Profile Early Keyboards
The master's degree programme at the Conservatorium van Amsterdam prepares you for a varied professional practice in which you can function as a musician at the highest level. Against the background of this versatile professional practice, CvA's personal master profile or PMP gives you plenty of opportunity to give your studies a personal direction, and to create a tailor-made package of courses.
If you are accepted for your principal subject and admitted to a master profile, when you set out on your master’s study programme you will meet with a study advisor with whom you can discuss your personal profile; on this basis, working agreements are made for the courses you will follow and further facilities for your study.
A Personal Master Profile (PMP) can be given shape in many ways. In consultation with the head of your department, a wide range of well-reasoned choices can be made and set down in the plan of study, such as choosing to work with a historic version of your instrument, improvisation, the romantic lieder repertoire, or a teaching profile, for example. If you choose, you may also focus your studies exclusively on your principal subject and instrument, without any further delineation.
The Conservatory has worked out several examples of specific content for your Personal Master Profile that you can choose to follow in your principal subject. These profiles are composed of a number of elective subjects and modules. Admission requirements apply for some of them. They can be followed separately, as part of your own individual PMP, but when taken in a particular combination and relationship, they lead to a specialisation in a specific field of study. The CvA offers the following specific profiles for this: Chamber Music, New Music, Orchestral Performance, Creative Performance Lab and Carnatic Rhythm in Western Music. A limited number of places are available for such profiles and specific admission requirements may apply. In such cases, a supplementary audition or selection is part of the procedure. A supplementary audition or selection is sometimes held after you have been accepted and admitted, often before the summer (May/June) or in the first month of the new academic year (September). On this point, see the admission requirements for each profile.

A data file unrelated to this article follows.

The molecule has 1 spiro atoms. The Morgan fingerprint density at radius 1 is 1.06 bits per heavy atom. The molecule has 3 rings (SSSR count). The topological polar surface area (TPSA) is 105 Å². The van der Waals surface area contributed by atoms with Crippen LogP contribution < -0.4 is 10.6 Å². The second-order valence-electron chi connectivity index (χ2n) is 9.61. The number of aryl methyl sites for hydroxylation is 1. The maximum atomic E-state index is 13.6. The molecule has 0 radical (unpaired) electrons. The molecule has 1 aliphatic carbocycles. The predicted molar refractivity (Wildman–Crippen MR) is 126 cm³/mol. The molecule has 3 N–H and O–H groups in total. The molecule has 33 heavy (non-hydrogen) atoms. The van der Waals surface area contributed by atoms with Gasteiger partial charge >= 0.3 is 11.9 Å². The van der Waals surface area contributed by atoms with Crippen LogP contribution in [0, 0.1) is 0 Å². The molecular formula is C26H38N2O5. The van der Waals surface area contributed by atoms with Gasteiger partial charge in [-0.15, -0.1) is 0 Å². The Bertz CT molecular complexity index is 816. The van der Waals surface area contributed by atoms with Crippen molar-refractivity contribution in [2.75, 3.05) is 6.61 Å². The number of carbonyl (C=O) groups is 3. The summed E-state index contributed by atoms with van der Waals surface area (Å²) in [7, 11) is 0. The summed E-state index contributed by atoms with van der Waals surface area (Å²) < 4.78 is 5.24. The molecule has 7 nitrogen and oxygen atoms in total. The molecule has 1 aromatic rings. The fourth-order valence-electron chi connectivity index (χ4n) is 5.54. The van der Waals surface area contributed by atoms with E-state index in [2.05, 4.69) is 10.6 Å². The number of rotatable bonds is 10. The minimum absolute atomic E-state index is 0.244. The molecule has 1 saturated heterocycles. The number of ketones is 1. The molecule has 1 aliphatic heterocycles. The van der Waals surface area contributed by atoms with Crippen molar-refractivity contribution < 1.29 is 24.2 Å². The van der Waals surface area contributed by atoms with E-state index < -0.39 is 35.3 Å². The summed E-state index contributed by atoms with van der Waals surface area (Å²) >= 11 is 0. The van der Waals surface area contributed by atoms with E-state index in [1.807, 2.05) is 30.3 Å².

If you have chosen a specific profile, this is shown by an addendum to your master’s degree stating all subjects and modules you have completed and the associated credits. If desired, on the basis of your approved plan of study and the study track you have completed, the CvA can append an additional statement about your personal master profile to your diploma (Master of Music) and to your diploma addendum. If you have any questions about this, please contact the student secretariat (firstname.lastname@example.org). If necessary, they will refer you to the coordinator of the master profile, the study advisor or to one of the heads of programmes.
Profile Early Keyboards
The Master profile Early Keyboards focuses on the keyboard practice current until in the 19th century. In the past keyboard players had a thorough command of various keyboard instruments and were highly skilled in diverse forms of repertory performance, improvisation, and basso continuo. The master profile Early Keyboards is a combined master’s degree based on the successful completion of two principal subjects in the Early Keyboards curriculum. This master profile affords historical keyboard performers an excellent basis with which to achieve a position in the current professional field.
Students can choose this profile after successfully passing the admissions procedure for two principal master studies (harpsichord, clavichord, organ, fortepiano, basso continuo). In consultation with the principal subject teachers and the director of studies, the study plan is worked out and the selection of minor subjects for each academic year is determined. These minors consist partly of individual lessons, partly of group lessons. For student with less experience in basso continuo and improvisation these lessons are mandatory.
Individual lessons are given by specialists in each instrument. In projects and masterclasses the similarities and differences between the various keyboard instruments are clarified and detailed. In addition, visiting teachers give group lessons, excursions, and workshops. Students regularly present themselves at concerts and performance evenings.
The master research programme is preferably devoted to the student’s principal subject combination and is supported by the principal subject teacher(s) concerned.
The candidates are expected to have great affinity and a high prospective master’s level on several instruments. This master’s programme requires an above average artistic charisma and sufficient dedication.
The final presentation consists of a public concert, 75 minutes with intermission, during which the graduating student presents him/herself on various instruments.
The final presentation can also consist of two separate public recitals lasting a maximum of 40 minute per instrument; the first presentation is at the conservatory, the second in a church, with the student actively organizing publicity and the concert itself.